One of the mysteries of the English language finally explained.
A kind of ornamental glass in which a number of glass rods of different sizes and colors are fused together and cut into sections which form various patterns, typically embedded in colorless transparent glass to make items such as paperweights.
- ‘A sanding process introduced between each application of thin pigment produces colorful sweeps of minuscule dots that evoke barnacles and algae as well as the millefiori patterns found on Venetian glass paperweights.’
- ‘When you first learn millefiori in polymer clay, everything becomes a pattern you can cane.’
- ‘The Richardson pattern books illustrated a scent/ink bottle, a salt, and two weights in millefiori.’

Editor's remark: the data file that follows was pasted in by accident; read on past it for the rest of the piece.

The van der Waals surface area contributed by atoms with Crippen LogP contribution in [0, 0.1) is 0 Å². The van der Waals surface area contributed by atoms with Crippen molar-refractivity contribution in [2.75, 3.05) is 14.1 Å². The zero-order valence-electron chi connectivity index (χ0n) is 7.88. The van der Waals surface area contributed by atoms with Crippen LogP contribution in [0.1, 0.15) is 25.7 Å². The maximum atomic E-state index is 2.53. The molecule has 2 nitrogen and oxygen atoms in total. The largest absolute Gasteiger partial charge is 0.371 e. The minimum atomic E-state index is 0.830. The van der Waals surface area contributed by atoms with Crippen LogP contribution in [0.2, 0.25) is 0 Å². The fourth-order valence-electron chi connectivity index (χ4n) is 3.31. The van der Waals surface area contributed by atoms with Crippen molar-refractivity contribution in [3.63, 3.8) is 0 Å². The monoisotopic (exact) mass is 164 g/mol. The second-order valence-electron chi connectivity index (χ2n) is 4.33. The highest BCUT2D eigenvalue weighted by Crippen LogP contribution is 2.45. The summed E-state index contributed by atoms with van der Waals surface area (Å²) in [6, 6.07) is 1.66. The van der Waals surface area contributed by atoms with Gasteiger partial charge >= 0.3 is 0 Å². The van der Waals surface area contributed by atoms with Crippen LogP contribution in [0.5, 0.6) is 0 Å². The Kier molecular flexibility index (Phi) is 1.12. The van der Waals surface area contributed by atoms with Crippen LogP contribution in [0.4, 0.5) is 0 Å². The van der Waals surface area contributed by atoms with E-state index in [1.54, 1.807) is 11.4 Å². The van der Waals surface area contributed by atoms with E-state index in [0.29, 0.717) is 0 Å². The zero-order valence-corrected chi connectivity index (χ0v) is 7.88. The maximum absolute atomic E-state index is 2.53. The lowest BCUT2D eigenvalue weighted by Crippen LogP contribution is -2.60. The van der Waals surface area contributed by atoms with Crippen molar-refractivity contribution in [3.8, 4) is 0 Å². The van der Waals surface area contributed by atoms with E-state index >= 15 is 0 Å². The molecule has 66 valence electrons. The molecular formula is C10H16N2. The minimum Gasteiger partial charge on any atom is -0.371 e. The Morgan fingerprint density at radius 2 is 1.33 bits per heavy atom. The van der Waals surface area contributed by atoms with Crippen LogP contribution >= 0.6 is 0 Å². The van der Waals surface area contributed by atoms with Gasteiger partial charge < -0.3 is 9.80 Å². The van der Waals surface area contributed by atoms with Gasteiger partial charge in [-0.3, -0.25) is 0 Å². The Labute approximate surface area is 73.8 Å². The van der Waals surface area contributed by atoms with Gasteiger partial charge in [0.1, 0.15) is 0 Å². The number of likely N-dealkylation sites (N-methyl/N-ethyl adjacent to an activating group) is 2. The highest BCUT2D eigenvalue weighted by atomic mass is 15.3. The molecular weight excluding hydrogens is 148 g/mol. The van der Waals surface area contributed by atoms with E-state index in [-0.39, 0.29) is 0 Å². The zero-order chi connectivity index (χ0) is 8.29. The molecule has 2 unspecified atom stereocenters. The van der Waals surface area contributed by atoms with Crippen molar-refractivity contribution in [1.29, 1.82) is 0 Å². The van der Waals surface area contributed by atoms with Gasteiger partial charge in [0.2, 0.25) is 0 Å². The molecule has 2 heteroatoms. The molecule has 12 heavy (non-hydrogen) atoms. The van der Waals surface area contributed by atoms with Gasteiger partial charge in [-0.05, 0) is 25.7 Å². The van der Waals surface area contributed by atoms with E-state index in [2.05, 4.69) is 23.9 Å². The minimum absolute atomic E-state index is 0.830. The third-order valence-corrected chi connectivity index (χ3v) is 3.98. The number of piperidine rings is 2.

- ‘Those sharp unimpeded edges are absolutely necessary for millefiori and more.’
- ‘The enamel, millefiori and glass decoration, insular in style and technique, are most closely paralleled in Ireland.’
- ‘Around the same time, Murano glassmaker Pietro Bigaglia captured international attention with his millefiori paperweights, exhibited in Vienna in 1845.’
- ‘The Italian millefiori technique for glass beads became the basis for the polymer ‘canes’ or picture beads.’
Mid 19th century: from Italian millefiore, literally ‘a thousand flowers’.
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